ISLAMABAD - Pakistan has formally initiated a police investigation into a deadly militant assault last month on an Indian air base and will try to bring to justice the “alleged attackers and their alleged abettors belonging to a proscribed organization," counterterrorism officials said Friday.
New Delhi alleges that gunmen with the Pakistan-based Jaish-e-Mohammad (JeM) militant group staged the January 2 cross-border raid on its northern Pathankot air base, in which seven military personnel were killed. The attackers were also killed in the ensuing gunfight.
“Formal investigation has been launched after registration of the FIR (First Information Report). JIT (Joint Investigation Team) will investigate the case. The accused found involved in the offense will be brought to trial in accordance with law,” said a spokesman for the provincial counterterrorism department in Punjab, where the police case was filed.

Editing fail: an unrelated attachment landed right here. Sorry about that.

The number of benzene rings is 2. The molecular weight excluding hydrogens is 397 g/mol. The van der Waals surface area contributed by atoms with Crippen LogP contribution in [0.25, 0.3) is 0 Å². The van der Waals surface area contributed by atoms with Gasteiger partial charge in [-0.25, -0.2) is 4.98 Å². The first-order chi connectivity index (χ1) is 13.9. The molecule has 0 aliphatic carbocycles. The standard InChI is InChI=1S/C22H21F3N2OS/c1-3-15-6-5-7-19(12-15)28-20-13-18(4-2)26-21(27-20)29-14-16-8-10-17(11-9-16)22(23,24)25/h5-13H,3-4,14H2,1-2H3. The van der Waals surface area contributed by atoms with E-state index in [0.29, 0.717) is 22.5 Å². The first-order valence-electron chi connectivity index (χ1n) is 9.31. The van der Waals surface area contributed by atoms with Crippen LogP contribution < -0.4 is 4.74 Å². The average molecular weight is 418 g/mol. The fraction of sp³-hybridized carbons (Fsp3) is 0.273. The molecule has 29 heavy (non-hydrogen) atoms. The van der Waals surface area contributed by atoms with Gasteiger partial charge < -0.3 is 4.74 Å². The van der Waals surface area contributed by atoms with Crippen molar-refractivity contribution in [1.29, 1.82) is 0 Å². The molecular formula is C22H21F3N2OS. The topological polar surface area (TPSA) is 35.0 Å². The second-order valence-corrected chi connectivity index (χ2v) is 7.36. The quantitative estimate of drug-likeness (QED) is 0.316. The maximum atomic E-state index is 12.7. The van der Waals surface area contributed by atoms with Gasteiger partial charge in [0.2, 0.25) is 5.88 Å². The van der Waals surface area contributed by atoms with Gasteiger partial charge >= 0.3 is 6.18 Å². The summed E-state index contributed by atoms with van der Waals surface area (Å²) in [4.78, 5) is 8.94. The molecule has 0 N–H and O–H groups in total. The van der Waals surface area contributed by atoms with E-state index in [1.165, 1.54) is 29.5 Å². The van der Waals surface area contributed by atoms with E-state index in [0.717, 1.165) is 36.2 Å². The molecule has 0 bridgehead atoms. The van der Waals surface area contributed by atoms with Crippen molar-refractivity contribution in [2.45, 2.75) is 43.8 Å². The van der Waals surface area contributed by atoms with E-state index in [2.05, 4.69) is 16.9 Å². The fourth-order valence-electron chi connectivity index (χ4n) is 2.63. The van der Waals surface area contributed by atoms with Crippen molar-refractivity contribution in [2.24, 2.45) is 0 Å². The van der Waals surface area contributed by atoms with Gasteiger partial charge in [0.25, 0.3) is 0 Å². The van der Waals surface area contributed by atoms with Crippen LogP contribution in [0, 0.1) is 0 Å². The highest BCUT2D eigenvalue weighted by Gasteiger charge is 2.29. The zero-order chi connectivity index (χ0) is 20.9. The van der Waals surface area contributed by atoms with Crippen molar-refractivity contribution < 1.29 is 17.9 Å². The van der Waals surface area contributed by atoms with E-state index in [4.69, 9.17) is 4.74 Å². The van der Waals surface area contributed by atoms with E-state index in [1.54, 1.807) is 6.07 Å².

The FIR said Indian National Security Adviser Ajit Doval informed Pakistani authorities that a group of four gunmen involved in the deadly siege had come from across the border.
“While inside India, they had been making phone calls to Pakistan … and that the attackers belonged to a proscribed organization,” it quoted Doval as saying and gave details on the phone numbers in Pakistan.
The air base attack stalled efforts to revive bilateral talks between India and Pakistan after Indian Prime Minister Narendra Modi undertook an unscheduled trip to the rival nation in late December and met his Pakistani counterpart, Nawaz Sharif.
Provincial law minister Rana Sanaullah told reporters the FIR demonstrates Pakistan’s counterterrorism resolve.
“We have to show through our actions that we do not accept terrorism in any form and we will not let our soil be used by non-state actors acting as freelancers, who carry out terrorism anywhere in the world. We do not have any space for them in our country," Sanaullah said.
Pakistani authorities detained JeM chief Masood Azhar, along with several other suspects, and sealed offices as well as religious schools linked to the banned group shortly after the Pathankot attack.
“We have requested India for more evidence, and if they give further evidence against Masood Azhar, or anyone else, then that person will be confronted according to that evidence," Sanaullah said.
A 2001 attack on the Indian parliament, which New Delhi also blamed on JeM, nearly provoked a fourth war between the nuclear-armed rival nations.